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Croud support Interflora in landmark court case2 min read

2 min read

Croud are very pleased to be apart of Interflora’s victory in their long running court case  against Marks and Spencer and their use of the “Interflora” trade mark as a Google AdWord to advertise its M&S Flowers & Gifts. During the court case Croud’s Head of UK PPC, Adam Rose, was supporting Interflora, acting as an expert witness.

Marks and Spencer paid Google to promote its own flower business in search results any time a user looks up Interflora’s name. The M&S link would appear directly below Interflora’s in the search engine’s “sponsored links” section. Croud’s Adam gave evidence about Interflora’s keyword advertising and the impact of Marks and Spencer’s keyword advertising on Interflora.

The ruling Judge, Mr Justice Arnold said:

the M&S advertisements which are the subject of Interflora’s claim did not enable reasonably well-informed and reasonably attentive internet users to ascertain whether the service referred to in the advertisements originated from [M&S or Interflora] … On the contrary, as at 6 May 2008, a significant proportion of the consumers who searched for “interflora” and the other Signs, and then clicked on M&S’s advertisements displayed in response to those searches, were led to believe, incorrectly, that M&S’s flower delivery service was part of the Interflora network.”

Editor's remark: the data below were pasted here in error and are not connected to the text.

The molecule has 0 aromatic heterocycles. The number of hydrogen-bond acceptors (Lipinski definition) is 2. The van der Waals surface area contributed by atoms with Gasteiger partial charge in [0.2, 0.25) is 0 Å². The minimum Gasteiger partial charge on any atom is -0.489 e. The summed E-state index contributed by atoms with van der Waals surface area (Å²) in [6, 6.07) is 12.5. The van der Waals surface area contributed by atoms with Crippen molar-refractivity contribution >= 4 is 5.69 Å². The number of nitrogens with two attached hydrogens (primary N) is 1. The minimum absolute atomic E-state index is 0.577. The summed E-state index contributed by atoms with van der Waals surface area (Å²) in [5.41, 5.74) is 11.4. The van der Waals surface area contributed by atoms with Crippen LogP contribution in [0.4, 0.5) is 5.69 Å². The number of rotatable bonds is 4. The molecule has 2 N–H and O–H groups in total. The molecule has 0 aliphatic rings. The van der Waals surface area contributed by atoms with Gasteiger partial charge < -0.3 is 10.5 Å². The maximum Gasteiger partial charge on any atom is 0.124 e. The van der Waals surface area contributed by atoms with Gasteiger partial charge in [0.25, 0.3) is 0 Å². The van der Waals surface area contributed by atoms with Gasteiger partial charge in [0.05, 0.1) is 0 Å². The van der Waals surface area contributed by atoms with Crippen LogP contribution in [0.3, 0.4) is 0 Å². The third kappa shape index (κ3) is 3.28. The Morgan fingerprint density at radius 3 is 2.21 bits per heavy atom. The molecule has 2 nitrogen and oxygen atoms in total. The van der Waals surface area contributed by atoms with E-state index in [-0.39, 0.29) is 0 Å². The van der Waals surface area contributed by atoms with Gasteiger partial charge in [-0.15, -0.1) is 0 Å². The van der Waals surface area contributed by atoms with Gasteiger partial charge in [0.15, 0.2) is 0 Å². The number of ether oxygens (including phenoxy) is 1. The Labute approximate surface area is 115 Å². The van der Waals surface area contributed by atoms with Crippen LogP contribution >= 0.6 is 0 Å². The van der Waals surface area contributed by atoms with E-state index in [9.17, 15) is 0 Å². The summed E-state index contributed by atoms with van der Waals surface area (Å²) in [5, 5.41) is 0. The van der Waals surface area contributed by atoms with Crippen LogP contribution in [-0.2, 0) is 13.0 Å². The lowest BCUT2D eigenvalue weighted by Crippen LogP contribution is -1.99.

Since February 2013 Croud have been managing Interflora’s PPC and social media app activities while Adam has been assisting Interflora in the case since legal proceedings were first issued back in 2008.

The judgment means that Marks and Spencer cannot bid on the trademarked term ‘Interflora’ in the Google AdWords programme.

Adam, added: “This is a great result for Interflora and puts an end to years of confusion when people search for the Interflora brand term.

For PPC advertising in general this is a landmark ruling which lays precedent to other advertisers who consider brand-bidding as a tactic to build awareness.

Not only does today’s ruling protect brands like Interflora but it also protects the general consumer when searching for a particular product or service online and will help to limit the level of confusion recognised in this case.”

Well done, Adam!